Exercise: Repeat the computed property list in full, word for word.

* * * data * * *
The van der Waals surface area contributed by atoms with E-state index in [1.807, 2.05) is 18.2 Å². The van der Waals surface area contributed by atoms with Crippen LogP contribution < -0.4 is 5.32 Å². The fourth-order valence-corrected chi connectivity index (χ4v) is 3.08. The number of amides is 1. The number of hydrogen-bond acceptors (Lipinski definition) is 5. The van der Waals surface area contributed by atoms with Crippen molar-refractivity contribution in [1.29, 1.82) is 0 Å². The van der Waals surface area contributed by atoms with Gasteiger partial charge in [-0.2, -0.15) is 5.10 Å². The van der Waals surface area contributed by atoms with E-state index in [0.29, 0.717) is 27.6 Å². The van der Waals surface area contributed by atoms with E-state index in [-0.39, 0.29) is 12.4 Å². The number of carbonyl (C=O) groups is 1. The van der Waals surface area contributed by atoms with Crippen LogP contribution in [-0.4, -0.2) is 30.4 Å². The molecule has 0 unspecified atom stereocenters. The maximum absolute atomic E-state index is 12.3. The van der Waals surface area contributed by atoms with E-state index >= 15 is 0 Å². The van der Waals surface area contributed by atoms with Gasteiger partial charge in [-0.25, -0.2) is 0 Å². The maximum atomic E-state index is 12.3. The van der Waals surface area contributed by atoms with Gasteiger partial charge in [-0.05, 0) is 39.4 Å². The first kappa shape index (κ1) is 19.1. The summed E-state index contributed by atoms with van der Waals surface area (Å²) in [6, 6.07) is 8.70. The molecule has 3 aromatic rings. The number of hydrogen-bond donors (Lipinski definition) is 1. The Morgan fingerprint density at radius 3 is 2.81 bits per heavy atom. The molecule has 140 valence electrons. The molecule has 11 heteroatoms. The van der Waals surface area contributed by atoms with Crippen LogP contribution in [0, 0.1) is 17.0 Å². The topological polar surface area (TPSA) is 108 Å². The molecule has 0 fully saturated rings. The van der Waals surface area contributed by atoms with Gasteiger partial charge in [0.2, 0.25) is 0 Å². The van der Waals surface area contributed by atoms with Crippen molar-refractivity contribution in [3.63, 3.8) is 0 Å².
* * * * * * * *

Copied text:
The van der Waals surface area contributed by atoms with E-state index in [1.807, 2.05) is 18.2 Å². The van der Waals surface area contributed by atoms with Crippen LogP contribution < -0.4 is 5.32 Å². The fourth-order valence-corrected chi connectivity index (χ4v) is 3.08. The number of amides is 1. The number of hydrogen-bond acceptors (Lipinski definition) is 5. The van der Waals surface area contributed by atoms with Crippen molar-refractivity contribution in [1.29, 1.82) is 0 Å². The van der Waals surface area contributed by atoms with Gasteiger partial charge in [-0.2, -0.15) is 5.10 Å². The van der Waals surface area contributed by atoms with E-state index in [0.29, 0.717) is 27.6 Å². The van der Waals surface area contributed by atoms with E-state index in [-0.39, 0.29) is 12.4 Å². The number of carbonyl (C=O) groups is 1. The van der Waals surface area contributed by atoms with Crippen LogP contribution in [-0.4, -0.2) is 30.4 Å². The molecule has 0 unspecified atom stereocenters. The maximum absolute atomic E-state index is 12.3. The van der Waals surface area contributed by atoms with E-state index >= 15 is 0 Å². The van der Waals surface area contributed by atoms with Gasteiger partial charge in [-0.25, -0.2) is 0 Å². The maximum atomic E-state index is 12.3. The van der Waals surface area contributed by atoms with Gasteiger partial charge in [-0.05, 0) is 39.4 Å². The first kappa shape index (κ1) is 19.1. The summed E-state index contributed by atoms with van der Waals surface area (Å²) in [6, 6.07) is 8.70. The molecule has 3 aromatic rings. The number of hydrogen-bond donors (Lipinski definition) is 1. The Morgan fingerprint density at radius 3 is 2.81 bits per heavy atom. The molecule has 140 valence electrons. The molecule has 11 heteroatoms. The van der Waals surface area contributed by atoms with Crippen LogP contribution in [0, 0.1) is 17.0 Å². The topological polar surface area (TPSA) is 108 Å². The molecule has 0 fully saturated rings. The van der Waals surface area contributed by atoms with Gasteiger partial charge in [0.2, 0.25) is 0 Å². The van der Waals surface area contributed by atoms with Crippen molar-refractivity contribution in [3.63, 3.8) is 0 Å².